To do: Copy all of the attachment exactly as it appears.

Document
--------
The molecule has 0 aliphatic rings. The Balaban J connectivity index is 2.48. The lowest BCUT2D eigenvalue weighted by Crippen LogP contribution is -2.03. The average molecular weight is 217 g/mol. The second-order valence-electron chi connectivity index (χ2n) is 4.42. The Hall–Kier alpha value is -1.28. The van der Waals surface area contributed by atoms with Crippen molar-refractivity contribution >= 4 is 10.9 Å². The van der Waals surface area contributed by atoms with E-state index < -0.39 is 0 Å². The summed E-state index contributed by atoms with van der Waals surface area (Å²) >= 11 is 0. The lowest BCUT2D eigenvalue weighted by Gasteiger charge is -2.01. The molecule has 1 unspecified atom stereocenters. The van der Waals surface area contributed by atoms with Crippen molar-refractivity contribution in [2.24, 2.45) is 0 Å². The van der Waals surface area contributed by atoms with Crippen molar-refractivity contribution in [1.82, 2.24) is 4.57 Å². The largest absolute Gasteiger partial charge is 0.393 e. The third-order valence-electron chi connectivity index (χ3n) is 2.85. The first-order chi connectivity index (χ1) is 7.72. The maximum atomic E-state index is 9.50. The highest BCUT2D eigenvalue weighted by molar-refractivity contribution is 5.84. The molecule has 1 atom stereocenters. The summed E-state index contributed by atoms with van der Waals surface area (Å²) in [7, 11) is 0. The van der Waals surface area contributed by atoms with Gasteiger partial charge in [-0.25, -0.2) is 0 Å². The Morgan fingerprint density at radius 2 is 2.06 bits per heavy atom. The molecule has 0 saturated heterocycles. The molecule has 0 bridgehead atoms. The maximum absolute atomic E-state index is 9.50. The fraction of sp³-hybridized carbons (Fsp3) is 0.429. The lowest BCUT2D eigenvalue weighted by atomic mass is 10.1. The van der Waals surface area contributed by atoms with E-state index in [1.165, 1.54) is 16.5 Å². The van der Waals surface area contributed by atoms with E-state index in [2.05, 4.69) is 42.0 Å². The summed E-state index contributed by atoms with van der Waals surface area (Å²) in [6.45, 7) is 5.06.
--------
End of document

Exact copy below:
The molecule has 0 aliphatic rings. The Balaban J connectivity index is 2.48. The lowest BCUT2D eigenvalue weighted by Crippen LogP contribution is -2.03. The average molecular weight is 217 g/mol. The second-order valence-electron chi connectivity index (χ2n) is 4.42. The Hall–Kier alpha value is -1.28. The van der Waals surface area contributed by atoms with Crippen molar-refractivity contribution >= 4 is 10.9 Å². The van der Waals surface area contributed by atoms with E-state index < -0.39 is 0 Å². The summed E-state index contributed by atoms with van der Waals surface area (Å²) >= 11 is 0. The lowest BCUT2D eigenvalue weighted by Gasteiger charge is -2.01. The molecule has 1 unspecified atom stereocenters. The van der Waals surface area contributed by atoms with Crippen molar-refractivity contribution in [2.24, 2.45) is 0 Å². The van der Waals surface area contributed by atoms with Crippen molar-refractivity contribution in [1.82, 2.24) is 4.57 Å². The largest absolute Gasteiger partial charge is 0.393 e. The third-order valence-electron chi connectivity index (χ3n) is 2.85. The first-order chi connectivity index (χ1) is 7.72. The maximum atomic E-state index is 9.50. The highest BCUT2D eigenvalue weighted by molar-refractivity contribution is 5.84. The molecule has 1 atom stereocenters. The summed E-state index contributed by atoms with van der Waals surface area (Å²) in [7, 11) is 0. The van der Waals surface area contributed by atoms with Gasteiger partial charge in [-0.25, -0.2) is 0 Å². The Morgan fingerprint density at radius 2 is 2.06 bits per heavy atom. The molecule has 0 saturated heterocycles. The molecule has 0 bridgehead atoms. The maximum absolute atomic E-state index is 9.50. The fraction of sp³-hybridized carbons (Fsp3) is 0.429. The lowest BCUT2D eigenvalue weighted by atomic mass is 10.1. The van der Waals surface area contributed by atoms with E-state index in [1.165, 1.54) is 16.5 Å². The van der Waals surface area contributed by atoms with E-state index in [2.05, 4.69) is 42.0 Å². The summed E-state index contributed by atoms with van der Waals surface area (Å²) in [6.45, 7) is 5.06.